What can a deejay teach us about the classroom? What does a superintendent do besides decide when to close school for snow? What makes someone a great teacher or a great principal? In this collection of essays, Dr. Joe Clark answers these questions by offering a model for compassionate, principled, and student-centered school leadership. In the process, If the Dance Floor Is Empty, Change the Song offers leaders a handbook for placing kindness, community, and diversity at the heart of successful education.
Full of humor and resilience, Clark’s essays beam with as much range as they do insight. He dives right into issues like changing instructional standards, increased reliance on testing, and anxiety about social media in schools—and others—while providing collegial advice that new school leaders in particular will find indispensable. With an eye toward centering students, supporting teachers, and empowering communities, If the Dance Floor Is Empty, Change the Song never loses sight of the human needs and connections that ultimately drive learning.
Length: 262 Pages
Are you ready to transform your classroom into an experiential world that flourishes on collaboration and creativity? Then set sail with classroom game designer and educator Michael Matera as he reveals the possibilities and power of game-based learning.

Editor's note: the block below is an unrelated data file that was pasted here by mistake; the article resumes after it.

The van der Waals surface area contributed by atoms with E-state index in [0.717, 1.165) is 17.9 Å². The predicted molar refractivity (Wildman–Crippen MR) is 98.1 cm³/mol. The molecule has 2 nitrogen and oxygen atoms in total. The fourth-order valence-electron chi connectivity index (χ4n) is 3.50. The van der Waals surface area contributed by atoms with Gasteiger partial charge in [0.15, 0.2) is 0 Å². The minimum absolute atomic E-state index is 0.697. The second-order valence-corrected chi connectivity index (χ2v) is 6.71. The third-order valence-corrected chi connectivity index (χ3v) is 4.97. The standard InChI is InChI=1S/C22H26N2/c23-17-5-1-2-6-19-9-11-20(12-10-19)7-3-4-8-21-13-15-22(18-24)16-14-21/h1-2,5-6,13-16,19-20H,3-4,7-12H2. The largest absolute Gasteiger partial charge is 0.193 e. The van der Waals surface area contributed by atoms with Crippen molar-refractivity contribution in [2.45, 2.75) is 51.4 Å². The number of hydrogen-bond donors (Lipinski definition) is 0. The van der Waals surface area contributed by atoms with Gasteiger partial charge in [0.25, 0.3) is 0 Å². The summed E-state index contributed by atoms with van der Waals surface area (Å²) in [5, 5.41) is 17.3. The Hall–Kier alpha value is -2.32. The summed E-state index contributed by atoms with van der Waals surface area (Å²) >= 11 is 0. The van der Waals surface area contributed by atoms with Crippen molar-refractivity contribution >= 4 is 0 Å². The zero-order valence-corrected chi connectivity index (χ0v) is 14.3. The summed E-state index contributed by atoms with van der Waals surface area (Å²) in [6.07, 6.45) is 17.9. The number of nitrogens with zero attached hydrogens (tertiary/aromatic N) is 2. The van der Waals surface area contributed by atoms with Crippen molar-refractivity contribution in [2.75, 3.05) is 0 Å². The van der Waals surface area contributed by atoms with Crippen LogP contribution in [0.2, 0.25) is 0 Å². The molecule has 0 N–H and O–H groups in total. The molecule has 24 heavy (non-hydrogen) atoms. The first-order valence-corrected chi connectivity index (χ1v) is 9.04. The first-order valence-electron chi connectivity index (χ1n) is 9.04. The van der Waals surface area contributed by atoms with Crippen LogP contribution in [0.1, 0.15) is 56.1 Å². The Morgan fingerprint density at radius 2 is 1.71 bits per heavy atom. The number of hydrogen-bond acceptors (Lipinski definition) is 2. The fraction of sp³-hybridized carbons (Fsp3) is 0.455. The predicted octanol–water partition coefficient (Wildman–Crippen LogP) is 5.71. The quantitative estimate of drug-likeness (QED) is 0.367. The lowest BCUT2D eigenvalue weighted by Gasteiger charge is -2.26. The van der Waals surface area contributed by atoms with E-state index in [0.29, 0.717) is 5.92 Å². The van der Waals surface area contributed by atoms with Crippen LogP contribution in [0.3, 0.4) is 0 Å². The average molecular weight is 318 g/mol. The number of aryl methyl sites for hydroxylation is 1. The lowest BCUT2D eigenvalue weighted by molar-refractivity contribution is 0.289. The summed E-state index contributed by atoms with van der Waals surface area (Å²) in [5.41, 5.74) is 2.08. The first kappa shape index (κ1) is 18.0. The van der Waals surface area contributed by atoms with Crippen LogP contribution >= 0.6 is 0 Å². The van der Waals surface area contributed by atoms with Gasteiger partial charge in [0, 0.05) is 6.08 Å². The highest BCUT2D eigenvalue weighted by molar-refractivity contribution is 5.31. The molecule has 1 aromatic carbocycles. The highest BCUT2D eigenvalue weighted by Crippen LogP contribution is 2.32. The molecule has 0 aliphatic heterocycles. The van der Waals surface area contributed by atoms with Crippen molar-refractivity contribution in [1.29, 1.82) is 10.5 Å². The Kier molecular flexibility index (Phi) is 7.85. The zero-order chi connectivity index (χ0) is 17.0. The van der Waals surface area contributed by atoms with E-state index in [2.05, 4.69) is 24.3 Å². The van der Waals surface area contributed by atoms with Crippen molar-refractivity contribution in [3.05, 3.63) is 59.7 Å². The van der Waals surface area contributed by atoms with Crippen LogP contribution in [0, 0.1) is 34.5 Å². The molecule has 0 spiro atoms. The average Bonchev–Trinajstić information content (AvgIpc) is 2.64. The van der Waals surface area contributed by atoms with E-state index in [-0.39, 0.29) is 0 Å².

In EXPLORE LIKE A PIRATE, Matera serves as your experienced guide to help you apply the most motivational techniques of gameplay to your classroom using strategies that work with and enhance (rather than replace) your current curriculum.
Part I debunks common myths and fears about gamification and explains why and how game-based learning effectively engages students in any subject or grade level.
Part II focuses on how you can empower students to take control of their learning. You’ll also learn all about the different kinds of players in your classroom—and how to inspire them to set and achieve big goals.
Part III is an all-in-one treasure chest, tool box, and field guide. Packed with ideas and examples that can be applied or adapted to any classroom—from badges and points, to mini-games and yearlong adventures—this is a resource you’ll return to again and again.
Join the adventure with EXPLORE LIKE A PIRATE and discover how gamification can enrich your classroom!
Length: 254 Pages